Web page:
I had my first pap smear at the age of 20. I had been so afraid to get one that I waited until I was worried about something my body was doing, and impulsively booked an appointment. It was damage control, not preventive healthcare.
On the way to my girlfriend’s tiny and bedbug-infested apartment, I parked outside a medical centre on Bondi Road. I was led into an examination room, where I was met by an Orthodox Jewish doctor.
“Why have you come in today?”
“For a pap smear.” I explained the issue I was worried about and fell silent.
“I see. Come over to the bed, please, and remove your pants and underwear.”
I didn’t know anything about the procedure, and waited for him to explain what he would be doing. He didn’t.
When I was a teenager, I had seen a poster reminding women to have regular pap smears every two years after turning 18 or after becoming sexually active. The poster worried me, and I asked my mother about the procedure. She had been honest and detailed in her description, but I was still scared and uncertain what it would feel like.
“So, you are sexually active?” he asked. He covered the lower half of my body with a sheet for privacy, prepared the speculum, and then applied lube.
“Are you married?”
“Do you use condoms? Or are you on the contraceptive pill?”
“Well, my partner is a woman, so no.” I hadn’t planned on coming out, but his question about condoms and the pill made me think he was more progressive than he looked. It hadn’t occurred to me that I had to worry about his professionalism.
“You’re in a homosexual relationship?” he asked. He paused, with the speculum partially inserted.
What he said next was disgusting and triggering. I don’t want to write the words, and I especially don’t want LGBTIQ people to have to read them. Suffice it to say, he shamed me. He told me that I was living an unnatural lifestyle that would make me unhappy. Knowing I was Jewish, he brought up my parents, and told me that I was letting them down after they had sacrificed everything for me.
For a long time, I didn’t tell anyone other than my girlfriend about this. I didn’t get another pap smear for a while.
I didn’t confide in a medical professional about my mental health issues for another six years.
It wasn’t until I reached my thirties that I gained some confidence in dealing with the medical establishment. It isn’t just being queer that makes it difficult to communicate confidently with doctors. It is also related to gender, and the way that young women are conditioned to be polite and passive in a patriarchal society.
I had always assumed that doctors offered the same treatment to their patients, regardless of their own views. However, the LA Times published an article last week about a study recently conducted by researchers at Yale University. “The study results suggest that patients can expect to get different kinds of medical care depending on where their doctor lies along the political spectrum,” the article explained.
It is important that we consider the impact medical professionals can have on people’s self-confidence, self-esteem and sense of self. It is essential that medical care is inclusive of all genders and sexual identities, particularly if, as a society, we wish to promote mental health and reduce suicide.
Last year, I wrote about my bisexuality, in response to beyondblue’s report, Going Upstream, and the Australian Bureau of Statistic’s General Social Survey. Both reports revealed the higher statistical likelihood for LGBTIQ people to have poor health, a disability, a long-term health condition, or a mental health condition.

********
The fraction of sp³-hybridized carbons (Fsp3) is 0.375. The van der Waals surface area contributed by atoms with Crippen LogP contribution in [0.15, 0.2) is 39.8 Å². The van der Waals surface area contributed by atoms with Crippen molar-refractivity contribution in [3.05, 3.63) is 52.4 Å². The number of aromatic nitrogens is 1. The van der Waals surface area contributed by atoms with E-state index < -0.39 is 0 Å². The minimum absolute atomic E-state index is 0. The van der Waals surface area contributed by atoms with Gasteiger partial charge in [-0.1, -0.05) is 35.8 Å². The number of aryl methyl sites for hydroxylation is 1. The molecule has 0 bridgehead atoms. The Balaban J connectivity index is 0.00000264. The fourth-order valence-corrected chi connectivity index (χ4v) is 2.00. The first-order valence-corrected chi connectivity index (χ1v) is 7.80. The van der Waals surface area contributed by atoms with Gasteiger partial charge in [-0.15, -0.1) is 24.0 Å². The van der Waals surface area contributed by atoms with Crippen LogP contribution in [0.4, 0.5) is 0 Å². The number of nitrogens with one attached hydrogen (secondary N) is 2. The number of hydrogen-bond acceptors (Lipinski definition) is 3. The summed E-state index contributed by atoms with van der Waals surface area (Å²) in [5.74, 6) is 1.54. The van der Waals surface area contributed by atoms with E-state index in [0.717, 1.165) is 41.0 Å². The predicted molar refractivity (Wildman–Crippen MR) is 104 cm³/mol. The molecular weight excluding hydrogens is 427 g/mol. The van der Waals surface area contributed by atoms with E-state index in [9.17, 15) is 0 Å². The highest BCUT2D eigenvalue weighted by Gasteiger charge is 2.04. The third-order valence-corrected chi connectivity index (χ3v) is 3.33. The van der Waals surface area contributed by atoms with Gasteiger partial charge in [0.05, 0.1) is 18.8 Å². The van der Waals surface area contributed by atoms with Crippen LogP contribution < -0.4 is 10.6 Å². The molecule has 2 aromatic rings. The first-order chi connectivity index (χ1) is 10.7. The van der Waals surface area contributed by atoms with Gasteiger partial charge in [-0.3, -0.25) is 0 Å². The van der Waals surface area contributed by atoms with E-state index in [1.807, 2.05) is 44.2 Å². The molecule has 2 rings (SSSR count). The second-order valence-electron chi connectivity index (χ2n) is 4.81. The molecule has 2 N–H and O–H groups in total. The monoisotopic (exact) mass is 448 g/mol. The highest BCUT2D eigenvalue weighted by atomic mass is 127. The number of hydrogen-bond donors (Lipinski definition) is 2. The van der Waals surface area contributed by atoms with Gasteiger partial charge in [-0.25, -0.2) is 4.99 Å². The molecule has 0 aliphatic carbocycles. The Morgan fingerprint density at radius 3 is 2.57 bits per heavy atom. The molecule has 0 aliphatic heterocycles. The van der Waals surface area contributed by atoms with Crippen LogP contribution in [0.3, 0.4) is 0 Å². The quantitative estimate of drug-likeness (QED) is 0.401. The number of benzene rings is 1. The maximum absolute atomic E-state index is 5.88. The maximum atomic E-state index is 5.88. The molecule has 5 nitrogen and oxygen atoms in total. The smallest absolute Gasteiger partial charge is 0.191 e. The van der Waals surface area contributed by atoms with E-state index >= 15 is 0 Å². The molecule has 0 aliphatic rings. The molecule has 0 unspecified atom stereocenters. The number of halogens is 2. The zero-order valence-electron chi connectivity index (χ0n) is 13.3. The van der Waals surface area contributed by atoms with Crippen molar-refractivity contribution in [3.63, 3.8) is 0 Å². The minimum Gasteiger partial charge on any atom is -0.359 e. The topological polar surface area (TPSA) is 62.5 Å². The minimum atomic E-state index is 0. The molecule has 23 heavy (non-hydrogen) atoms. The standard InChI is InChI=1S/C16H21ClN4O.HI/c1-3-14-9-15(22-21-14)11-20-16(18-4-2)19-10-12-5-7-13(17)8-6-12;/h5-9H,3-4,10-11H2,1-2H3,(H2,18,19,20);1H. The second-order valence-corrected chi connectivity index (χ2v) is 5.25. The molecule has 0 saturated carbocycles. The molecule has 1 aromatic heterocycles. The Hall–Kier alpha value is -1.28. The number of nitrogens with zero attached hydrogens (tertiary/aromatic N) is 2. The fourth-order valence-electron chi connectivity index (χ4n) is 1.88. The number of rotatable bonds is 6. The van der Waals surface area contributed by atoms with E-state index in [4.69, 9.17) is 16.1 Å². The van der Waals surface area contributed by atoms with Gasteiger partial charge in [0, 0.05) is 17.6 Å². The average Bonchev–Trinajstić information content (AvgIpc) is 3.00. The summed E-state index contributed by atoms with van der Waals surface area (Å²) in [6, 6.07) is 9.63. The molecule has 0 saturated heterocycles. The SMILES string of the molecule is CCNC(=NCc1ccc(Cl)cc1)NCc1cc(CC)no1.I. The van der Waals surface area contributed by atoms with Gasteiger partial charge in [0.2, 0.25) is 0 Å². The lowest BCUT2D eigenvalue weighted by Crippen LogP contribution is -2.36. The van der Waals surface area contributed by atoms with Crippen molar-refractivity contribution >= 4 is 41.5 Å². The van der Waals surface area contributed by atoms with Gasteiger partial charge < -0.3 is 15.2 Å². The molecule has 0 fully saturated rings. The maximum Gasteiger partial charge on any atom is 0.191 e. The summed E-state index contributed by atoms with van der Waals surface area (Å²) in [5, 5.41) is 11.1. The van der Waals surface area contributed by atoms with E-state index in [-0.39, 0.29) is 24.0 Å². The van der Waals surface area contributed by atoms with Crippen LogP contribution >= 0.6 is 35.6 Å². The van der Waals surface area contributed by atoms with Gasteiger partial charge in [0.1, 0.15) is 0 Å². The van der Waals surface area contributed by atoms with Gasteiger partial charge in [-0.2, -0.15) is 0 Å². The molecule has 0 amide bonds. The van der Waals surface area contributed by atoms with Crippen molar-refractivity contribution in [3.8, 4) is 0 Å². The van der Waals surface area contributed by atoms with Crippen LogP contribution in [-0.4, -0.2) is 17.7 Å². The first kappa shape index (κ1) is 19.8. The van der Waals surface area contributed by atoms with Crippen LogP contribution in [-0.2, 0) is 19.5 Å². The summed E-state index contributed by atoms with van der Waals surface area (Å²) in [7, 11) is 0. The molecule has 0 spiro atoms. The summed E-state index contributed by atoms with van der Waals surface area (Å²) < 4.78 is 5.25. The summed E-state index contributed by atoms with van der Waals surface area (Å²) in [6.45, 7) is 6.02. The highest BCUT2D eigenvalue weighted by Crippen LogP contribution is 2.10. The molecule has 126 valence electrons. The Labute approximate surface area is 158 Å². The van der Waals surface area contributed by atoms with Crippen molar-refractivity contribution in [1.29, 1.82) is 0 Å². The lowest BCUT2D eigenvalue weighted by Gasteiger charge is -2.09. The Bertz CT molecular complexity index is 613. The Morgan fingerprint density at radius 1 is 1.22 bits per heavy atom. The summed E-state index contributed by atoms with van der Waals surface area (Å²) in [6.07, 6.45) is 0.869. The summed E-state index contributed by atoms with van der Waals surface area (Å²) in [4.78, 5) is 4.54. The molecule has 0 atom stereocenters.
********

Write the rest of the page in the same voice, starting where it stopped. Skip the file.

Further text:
Medical professionals need to understand the negative impacts that even one experience can have, both short and long term, on the health and wellbeing of LGBTIQ people especially. If current professional development and regulations aren’t sufficient, then it is time that we explore what else could be done to ensure that all doctors are trained, observant, empathetic and able to put personal judgments aside in their practice.
The Australian government’s Mental Health Commission, established in 2012, aims to promote mental health, prevent mental illness and suicide across all sectors, and ensure that mental health is embedded in government policy and reform.
Despite so much funding and promotion, the information isn’t reaching the right people. I spoke to a bisexual woman in her 20s who had been brought up in a Christian community. She believed that pap smears were not necessary if the patient had regular checks for STDs. When I explained that the pap smear was actually a test screening for cervical cancer, she was astonished and concerned.
For those concerned about seeing a doctor, I suggest doing some research about the clinic and reading any available reviews. Some will mention that they are LGBTIQ-friendly specifically. Bring someone along to your appointment for support, if possible. If a medical professional makes you feel uncomfortable, there are avenues in which you can follow it up, including your state or territory’s Health Care Complaints Commission or Health Services Commissioner, and the Australian Health Practitioner Regulation Agency.
In my case, it took many years, and a lot of money, to find a GP who suits me and makes me feel like my health is the priority. I don’t want a doctor who prioritises their political stance or religious ideology over my wellbeing, like that religious doctor who filled me with shame and sent me back into the closet for almost a decade.
I implore readers to think twice about continuing to see conservative, judgmental, condescending and unhelpful doctors. If you have a great doctor, and know that a loved one has one of the bad ones, text them the details. You just might save their life.